Wednesday, October 19, 2016

All At Once by Vera Mae

How do you review a book that has forced you to rip open your own soul and poke around amidst the gore and begin stitching yourself back together?  I don't have a clue, but I'm going to give it my best shot.

Firstly, this is a pseudonym for an author that I absolutely adore.  She's one of the most brilliant literary minds alive today.  I don't read romance, but I'll never pass up the chance to read something she has written.

In this book, we're treated to a front row viewing of the magic that is Jayne and Lyel.  A chance meeting, or is it?  Love at first sight.  Immediate connection.  Following that, we have the intensity that is blinding, passionate love.  Time stops existing.  It simply isn't.  Then we have the torture that goes along with such love.  The agony, the despair.  We're stuck where reality and dream conflict.

This is billed as a contemporary romance, but it isn't.  Vera Mae uses a classical literature style that reminds you of Bronte.  You feel like you're back in the 19th century, except that you're in today's downtown New York.  Most contemporary romance is fun and flirty and by the first or second date, there's a whole lot of sex.  All of this culminates in the ultimate marriage.  What Vera Mae has done is nothing like that.  Don't get me wrong, I enjoy sex as much as the next person.  However, sex and romance are not the same thing.  I'm sorry, dear writers, they simply aren't.  Jayne and Lyel's story isn't one of fun, flirty sex.  This is core deep.

I don't read romance for two reasons.  The first is the reason listed above.  Most romance stories don't actually contain any romance.  Second, I'm damaged.  Logic doesn't hurt and I am a coward.  This book gutted me.  Gutted.  I had to reach out because I couldn't handle it on my own.  Logic ceased to exist and I was running on pure emotion.  The fact that any writer can do that to me is astonishing.  Near the beginning, I was reading along when I realized, quite suddenly, that there was no chocolate in my hand and I was grinning.  I wasn't just watching this love story.  I was mesmerized by it.  Later, as the story unfolds, I began to identify so heavily that I grew angry.  I began swearing at the author.  That's when the chocolate came out.  Four Reese's cups.  I ate four.  It felt like all of my old wounds were ripped open fresh.  And then a surprising thing happened.  Jayne began to cope.  And she made sense and she was logical.  At that stage, I began to cope again.  What a wild ride, huh?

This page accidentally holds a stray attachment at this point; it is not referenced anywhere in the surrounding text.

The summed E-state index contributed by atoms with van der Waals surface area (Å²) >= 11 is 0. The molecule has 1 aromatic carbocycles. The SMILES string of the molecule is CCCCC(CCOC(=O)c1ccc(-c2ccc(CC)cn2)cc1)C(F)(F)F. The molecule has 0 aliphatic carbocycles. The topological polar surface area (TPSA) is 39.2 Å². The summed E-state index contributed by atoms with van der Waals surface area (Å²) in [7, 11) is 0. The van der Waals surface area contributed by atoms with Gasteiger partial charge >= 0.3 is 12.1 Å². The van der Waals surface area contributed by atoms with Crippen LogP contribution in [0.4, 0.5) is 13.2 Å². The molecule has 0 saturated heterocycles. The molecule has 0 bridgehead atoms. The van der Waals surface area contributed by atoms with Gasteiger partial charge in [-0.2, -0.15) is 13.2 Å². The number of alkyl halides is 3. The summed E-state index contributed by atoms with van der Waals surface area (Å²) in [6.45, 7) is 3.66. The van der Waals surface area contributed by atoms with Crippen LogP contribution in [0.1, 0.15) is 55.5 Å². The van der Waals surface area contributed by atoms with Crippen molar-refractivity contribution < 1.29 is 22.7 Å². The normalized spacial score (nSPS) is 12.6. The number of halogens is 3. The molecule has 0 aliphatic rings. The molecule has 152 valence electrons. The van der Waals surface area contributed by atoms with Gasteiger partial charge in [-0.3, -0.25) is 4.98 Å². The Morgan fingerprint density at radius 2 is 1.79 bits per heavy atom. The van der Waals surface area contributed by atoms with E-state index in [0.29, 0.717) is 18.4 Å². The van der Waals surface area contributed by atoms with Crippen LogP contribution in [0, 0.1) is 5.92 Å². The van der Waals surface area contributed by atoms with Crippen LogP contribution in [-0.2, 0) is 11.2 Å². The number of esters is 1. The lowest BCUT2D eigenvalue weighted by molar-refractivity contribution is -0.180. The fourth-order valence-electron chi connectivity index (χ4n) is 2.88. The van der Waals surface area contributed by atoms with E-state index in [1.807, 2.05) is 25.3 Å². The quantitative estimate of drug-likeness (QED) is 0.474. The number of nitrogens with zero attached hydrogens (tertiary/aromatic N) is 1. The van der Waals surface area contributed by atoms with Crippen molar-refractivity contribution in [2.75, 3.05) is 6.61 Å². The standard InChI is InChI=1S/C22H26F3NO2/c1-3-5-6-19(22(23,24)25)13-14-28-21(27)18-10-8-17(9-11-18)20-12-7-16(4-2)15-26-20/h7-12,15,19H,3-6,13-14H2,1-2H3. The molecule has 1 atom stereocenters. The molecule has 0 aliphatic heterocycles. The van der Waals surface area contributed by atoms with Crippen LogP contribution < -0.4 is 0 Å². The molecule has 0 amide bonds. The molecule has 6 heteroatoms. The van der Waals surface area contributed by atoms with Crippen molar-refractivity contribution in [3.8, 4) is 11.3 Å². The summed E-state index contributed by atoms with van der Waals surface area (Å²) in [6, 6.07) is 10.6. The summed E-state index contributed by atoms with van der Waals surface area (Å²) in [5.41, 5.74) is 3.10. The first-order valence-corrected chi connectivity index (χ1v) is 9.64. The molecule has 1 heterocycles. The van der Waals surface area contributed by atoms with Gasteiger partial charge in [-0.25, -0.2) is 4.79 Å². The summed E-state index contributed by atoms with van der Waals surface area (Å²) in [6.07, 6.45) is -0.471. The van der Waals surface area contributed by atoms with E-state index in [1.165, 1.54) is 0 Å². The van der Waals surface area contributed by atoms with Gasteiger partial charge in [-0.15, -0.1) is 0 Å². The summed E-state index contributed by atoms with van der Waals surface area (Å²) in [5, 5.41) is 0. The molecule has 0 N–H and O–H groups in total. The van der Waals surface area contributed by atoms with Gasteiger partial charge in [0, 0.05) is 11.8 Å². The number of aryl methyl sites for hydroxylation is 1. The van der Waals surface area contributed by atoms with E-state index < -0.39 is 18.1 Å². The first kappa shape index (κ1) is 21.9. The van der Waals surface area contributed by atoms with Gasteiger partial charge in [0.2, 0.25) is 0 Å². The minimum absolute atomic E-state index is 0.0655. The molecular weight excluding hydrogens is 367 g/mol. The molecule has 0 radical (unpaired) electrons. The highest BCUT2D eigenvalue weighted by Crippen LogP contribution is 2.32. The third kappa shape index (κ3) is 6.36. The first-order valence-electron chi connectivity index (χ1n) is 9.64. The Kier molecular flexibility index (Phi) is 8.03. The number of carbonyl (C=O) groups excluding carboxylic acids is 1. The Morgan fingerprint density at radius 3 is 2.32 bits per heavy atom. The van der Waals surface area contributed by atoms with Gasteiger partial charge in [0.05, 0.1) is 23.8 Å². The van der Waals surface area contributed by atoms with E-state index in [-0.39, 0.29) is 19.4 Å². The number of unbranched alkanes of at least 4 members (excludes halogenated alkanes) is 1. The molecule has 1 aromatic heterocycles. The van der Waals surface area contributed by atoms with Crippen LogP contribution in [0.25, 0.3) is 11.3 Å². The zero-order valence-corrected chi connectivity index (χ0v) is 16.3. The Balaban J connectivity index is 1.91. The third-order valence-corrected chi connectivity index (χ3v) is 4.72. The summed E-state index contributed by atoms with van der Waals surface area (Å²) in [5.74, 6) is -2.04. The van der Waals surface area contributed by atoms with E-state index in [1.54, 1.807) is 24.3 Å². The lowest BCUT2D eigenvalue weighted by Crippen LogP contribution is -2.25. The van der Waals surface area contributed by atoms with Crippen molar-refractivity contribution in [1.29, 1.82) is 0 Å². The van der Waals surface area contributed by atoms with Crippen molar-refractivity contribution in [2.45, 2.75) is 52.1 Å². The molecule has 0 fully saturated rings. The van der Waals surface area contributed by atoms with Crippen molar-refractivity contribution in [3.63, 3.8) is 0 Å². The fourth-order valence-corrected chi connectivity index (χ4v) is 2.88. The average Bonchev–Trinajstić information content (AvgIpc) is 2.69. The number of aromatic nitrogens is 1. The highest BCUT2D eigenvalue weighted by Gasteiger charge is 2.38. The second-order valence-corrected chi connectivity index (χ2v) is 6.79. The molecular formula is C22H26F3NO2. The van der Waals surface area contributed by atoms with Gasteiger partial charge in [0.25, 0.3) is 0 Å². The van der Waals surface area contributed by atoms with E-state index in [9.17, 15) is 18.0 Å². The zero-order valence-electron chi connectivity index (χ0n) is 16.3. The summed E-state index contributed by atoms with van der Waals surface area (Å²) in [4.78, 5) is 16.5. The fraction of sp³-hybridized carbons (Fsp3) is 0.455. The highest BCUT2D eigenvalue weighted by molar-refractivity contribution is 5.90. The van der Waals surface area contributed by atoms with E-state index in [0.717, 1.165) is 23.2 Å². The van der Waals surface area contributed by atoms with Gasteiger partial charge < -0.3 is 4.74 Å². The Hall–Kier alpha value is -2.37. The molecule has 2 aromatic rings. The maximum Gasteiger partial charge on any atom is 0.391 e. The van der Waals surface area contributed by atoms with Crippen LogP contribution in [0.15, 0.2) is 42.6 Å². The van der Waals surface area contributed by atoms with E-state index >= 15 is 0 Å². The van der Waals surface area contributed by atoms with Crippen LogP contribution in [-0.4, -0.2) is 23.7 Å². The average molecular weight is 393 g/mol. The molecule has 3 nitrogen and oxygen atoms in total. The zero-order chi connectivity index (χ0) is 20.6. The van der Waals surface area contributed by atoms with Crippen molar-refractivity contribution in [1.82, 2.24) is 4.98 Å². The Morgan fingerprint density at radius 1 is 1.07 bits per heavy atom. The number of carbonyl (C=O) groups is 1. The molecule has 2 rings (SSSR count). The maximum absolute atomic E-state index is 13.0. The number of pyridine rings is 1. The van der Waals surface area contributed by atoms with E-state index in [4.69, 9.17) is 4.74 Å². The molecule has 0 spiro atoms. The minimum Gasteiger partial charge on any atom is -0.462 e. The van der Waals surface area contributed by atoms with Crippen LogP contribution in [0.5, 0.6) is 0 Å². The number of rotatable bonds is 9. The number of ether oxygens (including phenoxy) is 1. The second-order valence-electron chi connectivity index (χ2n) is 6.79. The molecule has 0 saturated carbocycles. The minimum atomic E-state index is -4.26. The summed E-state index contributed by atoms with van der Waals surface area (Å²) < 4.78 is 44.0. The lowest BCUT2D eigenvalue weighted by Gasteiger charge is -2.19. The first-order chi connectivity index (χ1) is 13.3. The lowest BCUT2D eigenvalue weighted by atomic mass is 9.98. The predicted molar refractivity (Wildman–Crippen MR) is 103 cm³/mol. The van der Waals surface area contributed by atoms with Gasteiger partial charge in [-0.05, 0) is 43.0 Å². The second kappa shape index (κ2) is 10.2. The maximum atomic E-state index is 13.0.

Perfection is born of perception, dear readers.  Sharing this perfection with Jayne and Lyel and the entire cast, well it was a life changing experience for me.  Even though I've sworn off romances, I will pick up anything Vera Mae writes.  I'll just be more prepared next time.  Though it was a beautiful, rough experience, I've come out the other side stronger and better for it.

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